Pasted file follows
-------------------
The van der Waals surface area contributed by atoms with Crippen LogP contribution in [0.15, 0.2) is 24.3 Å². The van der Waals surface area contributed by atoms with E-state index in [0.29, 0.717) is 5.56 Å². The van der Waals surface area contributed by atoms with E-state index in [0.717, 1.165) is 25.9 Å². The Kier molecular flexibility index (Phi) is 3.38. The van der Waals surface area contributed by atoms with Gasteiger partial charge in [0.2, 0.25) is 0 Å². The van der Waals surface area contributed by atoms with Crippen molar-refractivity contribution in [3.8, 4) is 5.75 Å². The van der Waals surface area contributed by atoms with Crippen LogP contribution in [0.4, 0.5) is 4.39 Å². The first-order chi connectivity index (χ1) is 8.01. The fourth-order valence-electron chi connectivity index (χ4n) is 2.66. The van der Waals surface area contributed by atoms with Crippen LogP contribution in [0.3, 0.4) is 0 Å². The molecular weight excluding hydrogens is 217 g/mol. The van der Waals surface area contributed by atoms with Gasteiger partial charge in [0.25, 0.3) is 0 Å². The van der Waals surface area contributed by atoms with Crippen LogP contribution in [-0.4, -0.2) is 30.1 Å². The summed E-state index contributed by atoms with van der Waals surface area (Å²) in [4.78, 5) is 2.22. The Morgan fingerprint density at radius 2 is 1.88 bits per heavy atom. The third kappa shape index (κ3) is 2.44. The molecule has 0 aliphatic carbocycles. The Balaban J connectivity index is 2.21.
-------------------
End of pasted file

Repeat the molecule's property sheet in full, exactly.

The van der Waals surface area contributed by atoms with Crippen LogP contribution in [0.15, 0.2) is 24.3 Å². The van der Waals surface area contributed by atoms with E-state index in [0.29, 0.717) is 5.56 Å². The van der Waals surface area contributed by atoms with E-state index in [0.717, 1.165) is 25.9 Å². The Kier molecular flexibility index (Phi) is 3.38. The van der Waals surface area contributed by atoms with Gasteiger partial charge in [0.2, 0.25) is 0 Å². The van der Waals surface area contributed by atoms with Crippen molar-refractivity contribution in [3.8, 4) is 5.75 Å². The van der Waals surface area contributed by atoms with Crippen LogP contribution in [0.4, 0.5) is 4.39 Å². The first-order chi connectivity index (χ1) is 8.01. The fourth-order valence-electron chi connectivity index (χ4n) is 2.66. The van der Waals surface area contributed by atoms with Crippen LogP contribution in [0.3, 0.4) is 0 Å². The molecular weight excluding hydrogens is 217 g/mol. The van der Waals surface area contributed by atoms with Gasteiger partial charge in [0.25, 0.3) is 0 Å². The van der Waals surface area contributed by atoms with Crippen LogP contribution in [-0.4, -0.2) is 30.1 Å². The summed E-state index contributed by atoms with van der Waals surface area (Å²) in [4.78, 5) is 2.22. The Morgan fingerprint density at radius 2 is 1.88 bits per heavy atom. The third kappa shape index (κ3) is 2.44. The molecule has 0 aliphatic carbocycles. The Balaban J connectivity index is 2.21.